The Daily Star
---- — There is nothing like running into old friends in the most unexpected places. Like on a vacation, or in a mall or even in the supermarket. It is always a time for a “Hail and how are you?” moment.
But what if you ran into your old buddies in some far-off land? Now, that would be a time for a real celebration. And it did happen. To several area men. During World War II.
Here is their story.
With millions of American men serving in the far-flung battlefields of the globe during World War II, can you imagine what it must have been like to look up and see someone from your little town in Otsego County walking down the street toward you?
It happened to Corporal Joe Field, Pfc. Ralph Leach and Lt. Maylon Clark of Hartwick. They ran into each other in New Guinea in August of 1944. I’ll bet these three guys never even heard of this South Pacific island before they signed up and were shipped out. There is not much on record of what they did during their reunion, so I guess maybe the old saying goes that “what happens in New Guinea, stays in New Guinea!”
Four young men from Cooperstown also managed to unknowingly converge together in Hawaii in July 1944. We can only imagine the look on the faces of “Big Jim” Lettis, Harold “Plumber” Butler, George “Doc” Turner, and Dick “Deak” Deakin when they first saw each other. We don’t have to just imagine what these old buddies did, however. In a letter home, Deak Deakin said they “ate steak dinners within earshot of the ocean and were served cocktails by an awe-stricken Kanaka lass whose eyes were nearly as large as our check.” The writer said the four boys laughed and caroused well into the night and ended the evening solemnly toasting to each others’ good luck in the coming days of the war.
Deakin also commented that “the four must have established some sort of a record for Cooperstown hometowners meeting oversees.”
These faraway meetups must have been especially poignant when you consider that families were pulled apart during the war, American men were scattered to the wind to fight in Europe and the Pacific and that because of the long lag time in getting news back home, loved ones rarely knew if someone was safe or not until a very old letter appeared in the very old mailboxes of our rural area. To be sure, many of these letters carried sad news. But for these lads the times spent laughing and reminiscing about home must have been a warm and joyous occasion.
And here is one that takes the cake. No fewer than five servicemen met during World War II in an unscheduled, unplanned rendezvous in Sydney, Australia, also in July of 1944. All were young, far from home, no doubt lonely for a friendly face and, yes, all were from Oneonta.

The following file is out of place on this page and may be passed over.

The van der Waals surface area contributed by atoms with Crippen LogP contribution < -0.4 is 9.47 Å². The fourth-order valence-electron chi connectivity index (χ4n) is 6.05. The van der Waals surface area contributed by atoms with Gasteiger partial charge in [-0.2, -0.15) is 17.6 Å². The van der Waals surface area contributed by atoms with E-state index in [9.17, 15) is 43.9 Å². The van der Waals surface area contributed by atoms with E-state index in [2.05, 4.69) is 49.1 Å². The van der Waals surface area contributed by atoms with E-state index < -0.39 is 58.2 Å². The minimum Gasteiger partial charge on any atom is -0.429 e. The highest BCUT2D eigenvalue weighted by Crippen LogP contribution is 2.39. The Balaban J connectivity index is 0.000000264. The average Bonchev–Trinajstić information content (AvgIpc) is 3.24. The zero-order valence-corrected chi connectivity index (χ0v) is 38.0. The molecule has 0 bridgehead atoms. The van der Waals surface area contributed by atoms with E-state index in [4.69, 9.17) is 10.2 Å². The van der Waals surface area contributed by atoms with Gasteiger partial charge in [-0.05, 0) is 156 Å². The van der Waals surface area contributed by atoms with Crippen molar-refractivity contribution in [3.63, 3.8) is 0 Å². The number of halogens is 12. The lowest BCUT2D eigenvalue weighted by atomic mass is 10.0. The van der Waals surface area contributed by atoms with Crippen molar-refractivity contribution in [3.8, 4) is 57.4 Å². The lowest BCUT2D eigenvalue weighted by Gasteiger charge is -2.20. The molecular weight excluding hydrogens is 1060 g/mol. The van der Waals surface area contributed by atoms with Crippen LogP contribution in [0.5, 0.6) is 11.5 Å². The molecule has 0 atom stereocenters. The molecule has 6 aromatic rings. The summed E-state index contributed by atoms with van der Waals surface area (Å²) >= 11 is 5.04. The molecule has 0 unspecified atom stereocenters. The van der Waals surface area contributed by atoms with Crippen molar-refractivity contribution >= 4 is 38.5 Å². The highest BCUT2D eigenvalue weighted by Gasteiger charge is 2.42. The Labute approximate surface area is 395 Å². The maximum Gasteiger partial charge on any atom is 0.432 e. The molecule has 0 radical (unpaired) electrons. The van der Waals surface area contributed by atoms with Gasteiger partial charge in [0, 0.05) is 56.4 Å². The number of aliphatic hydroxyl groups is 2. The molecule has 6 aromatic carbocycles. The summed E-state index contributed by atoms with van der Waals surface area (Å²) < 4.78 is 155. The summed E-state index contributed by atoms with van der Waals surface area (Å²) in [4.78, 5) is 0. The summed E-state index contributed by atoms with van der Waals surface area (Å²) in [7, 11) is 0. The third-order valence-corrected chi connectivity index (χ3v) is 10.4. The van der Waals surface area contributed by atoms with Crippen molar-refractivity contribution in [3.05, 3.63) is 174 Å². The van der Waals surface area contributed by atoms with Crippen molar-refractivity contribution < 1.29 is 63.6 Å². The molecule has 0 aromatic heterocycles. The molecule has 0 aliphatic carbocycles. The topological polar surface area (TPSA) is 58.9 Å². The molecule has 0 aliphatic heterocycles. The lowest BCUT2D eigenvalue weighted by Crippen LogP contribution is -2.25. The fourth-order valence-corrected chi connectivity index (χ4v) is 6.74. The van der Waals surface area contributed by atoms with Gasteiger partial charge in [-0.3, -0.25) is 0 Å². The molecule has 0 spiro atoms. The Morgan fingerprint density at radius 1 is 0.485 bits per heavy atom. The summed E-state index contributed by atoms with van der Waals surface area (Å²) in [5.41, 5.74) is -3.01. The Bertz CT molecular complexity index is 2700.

I am sure the five spent their time over a cold Australian beer, chatting about home, Mom’s apple pie, Laskaris’ candy store, the railroad yards of the Sixth Ward, hometown football games and, yes, I’m sure they pined for their City of the Hills sweethearts waiting for their safe return.
All reunions are wonderful, but imagine how sweet these must have been. I have no idea if any of these guys are still around, or if they all even made it through the war, but if they did I’m sure they can remember just like yesterday once hooking up with long-lost friends and neighbors thousands of miles from home just like it was yesterday.
The five Oneotnans who ran into each other in Sydney, and actually posed for a photo together on the front page of the Sydney Sun on May 16, 1944, were Gerald Terpenning, an adviser for the U.S. Army; James Stewart, president of the Oneonta Ice Works; Benedict deAngelo, an Oneonta college football coach; L. Colville Winsor, an Oneonta stock broker; and A.M. Learned.
All in the uniform of the U.S. military. All from Oneonta and all together, unexpectedly and for a brief time, in a place about as far away from our city as you could find on a map in 1944.
Oh, and by the way. Before A.M. Learned signed up to fight in the war, he was the city editor of the newspaper you are now holding in your hand or reading online.
Sweet reunions, to be sure.
Merry Christmas and joyous holidays, everybody.
I’ll catch you next year ...
“Big Chuck” D’IMPERIO can be heard on weekdays beginning at 6 a.m. on WDOS-AM 730 in Oneonta, and also on Thursday nights from 7 to 9 p.m. on WSRK-FM 103.9 for his “Oldies Jukebox Show.” You can find him on Facebook by searching “Big Chuck.” He invites you to contact him at firstname.lastname@example.org. His columns can be found at www.thedailystar.com/bigchuck.